silvered dreams: airwaves and nostalgia for the future

July 19, 2014 at 6:08 am | Posted in musings, new music, no audience underground | 1 Comment
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Airwaves – Ambient Tracks (download, Oracle Netlabel, ORE108)

airwaves

In 2006 I gave up on science fiction. I had been a voracious reader (yeah, we’re talking about books here – I have some interest in SF cinema, none in SF television) for the previous 25 years and had taken it all in from the golden age of starships and robots, through the pyschonautical adventures of the new wave, skating over the gleaming surfaces of cyberpunk to the post-post-modern present. Ironically perhaps, my interest waned because of an increasing concern for the future. SF’s wave function collapsed for me when I finally measured it against reality.

At the time I was experiencing a kind of long-form political awakening. The build up to the invasion of Iraq in 2003 had pulled concepts like ‘resource war’ out of dystopia and into the reality I appeared to be living in. I read up on peak oil, on permaculture, on climate change, on the whole coming storm and, at the same time, novels about terraforming and interstellar travel which just ignored the difficult questions or glossed over them with macguffins. After an illustrious history of satire, prophecy and back-lighting the present by extrapolating into the future, SF seemed to be increasingly irrelevant and anachronistic. Like a know-it-all mate who might be entertaining in conversation, or good on a pub quiz team, but bloody useless at a time of actual crisis. I turned my back on it and used the time I saved to learn how to grow vegetables.

However, in the intervening years I have, on occasion, found myself nostalgic for the future. It is an odd, unmoored emotion that can range from a wistful yearning for a bucolic, post-scarcity utopia to a spitting rage at wasted opportunity. Those could have been the days, eh? I’ve had cause to re-examine the feeling twice in recent weeks.

Firstly, following a conversation with Dan Thomas and Kev Sanders in which Dan was lamenting the ballooning tendency for fans of popular culture to pick it to bits before even experiencing it. Thus: the dissection of movie clips released in advance to create ‘buzz’, the speculation that runs rampant between the broadcast of one episode of a television series and the next etc. Kev made the interesting point that traditionally backward looking attitudes and activities: appreciation, analysis, nostalgia and so on had been spun around and were now facing forward. It was a brilliantly useful notion and, like shoe shops when I need a new pair of boots, suddenly I’m seeing it instantiated everywhere. In fact, some forum posters seem to exist solely in this queasy, unwholesome fug made up of part thwarted expectation, part whiny entitlement. This is nostalgia for the future distilled down to an airless and wholly unsatisfactory mode of being. Ugh.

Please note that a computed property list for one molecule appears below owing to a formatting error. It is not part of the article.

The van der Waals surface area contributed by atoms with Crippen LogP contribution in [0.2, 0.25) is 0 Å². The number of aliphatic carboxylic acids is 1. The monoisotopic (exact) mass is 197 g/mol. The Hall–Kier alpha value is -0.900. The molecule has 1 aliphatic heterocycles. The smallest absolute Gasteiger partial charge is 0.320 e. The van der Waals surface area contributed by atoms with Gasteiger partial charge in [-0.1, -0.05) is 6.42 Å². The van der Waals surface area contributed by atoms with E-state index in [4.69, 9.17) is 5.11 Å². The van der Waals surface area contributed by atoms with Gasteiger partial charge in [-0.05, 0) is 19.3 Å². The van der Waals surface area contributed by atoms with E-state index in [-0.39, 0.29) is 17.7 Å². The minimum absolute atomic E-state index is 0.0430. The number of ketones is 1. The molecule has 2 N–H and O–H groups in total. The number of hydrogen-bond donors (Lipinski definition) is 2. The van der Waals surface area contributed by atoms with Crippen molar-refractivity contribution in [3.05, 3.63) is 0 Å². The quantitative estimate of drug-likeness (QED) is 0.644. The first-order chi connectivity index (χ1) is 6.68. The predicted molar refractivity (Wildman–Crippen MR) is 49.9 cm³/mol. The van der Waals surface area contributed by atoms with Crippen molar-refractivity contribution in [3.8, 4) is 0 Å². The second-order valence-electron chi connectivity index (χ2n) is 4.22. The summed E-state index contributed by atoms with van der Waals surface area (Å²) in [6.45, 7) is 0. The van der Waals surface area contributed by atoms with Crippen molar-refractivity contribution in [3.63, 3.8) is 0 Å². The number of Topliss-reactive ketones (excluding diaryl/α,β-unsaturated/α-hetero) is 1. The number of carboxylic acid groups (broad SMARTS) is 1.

And then, in counterpoint, I heard this: Ambient Tracks by Airwaves released as a free download on Miguel Perez’s Oracle Netlabel.  Airwaves is the alias of Mexican musician Oscar Menzel, who sadly passed away in 2012, and these recordings date from 1994.  Before proceeding let’s take a second to applaud Miguel’s breadth of imagination in making this available.  Oracle is known as a borstal for punishing noise, flu-symptom drone and lizard-brain improv so to find this epic of retro-futurist synthtronica sharing a cell with these repeat offenders is, well, surprising to say the least.  It’s like the album asked for directions to Sanity Muffin tapes then got into trouble at the border…

The IDM/electronica boom was well under way here in the UK when this was recorded on the other side of the Atlantic and some of these tracks sound very much of the time.  I know I always mention 76:14 by Global Communication when I’m talking about this kind of music but it remains a favourite album of mine, a classic of the genre and was originally released in the same year.  Some of Ambient Tracks could be found brooding in the same car park.

The rest of the album harks backwards – to the electronic edge of Krautrock, to the high gloss of Vangelis, to the claustrophobic pulse of John Carpenter.  If I’d heard this in 1994 I might have thought it old fashioned but the ambition, sweep and sincerity of this music has aged considerably better than the more hip, knowing froth on Warp and RePhlex that I was obsessing over back then: all agitated surface and in-jokes.  Do I listen to any of it nowadays?  No.

Menzel’s music reinvigorates the notion of nostalgia for the future.  There is nothing kitsch or naive about the vision expressed here.  Its scope and scale are impressive, its emotional content earned and genuine.  The task of documenting the never-has-been is necessarily Quixotic but if done, as here, with heartfelt conviction the task has nobility and conveys – dare I say it? – hope.  These are silvered dreams in which we might just see ourselves reflected.  Think about that for a second, comrades – these could have been the days!

—ooOoo—

Airwaves on Oracle – also for write up by Miguel and further links to Menzel’s work.

P.S.  Yes, I was supposed to be keeping things to the point due to being frazzled but, hey, I found myself with something to say.  Pithiness to come next.

1 Comment »

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  1. Oscar in the other side is smiling for this. Many thanks!


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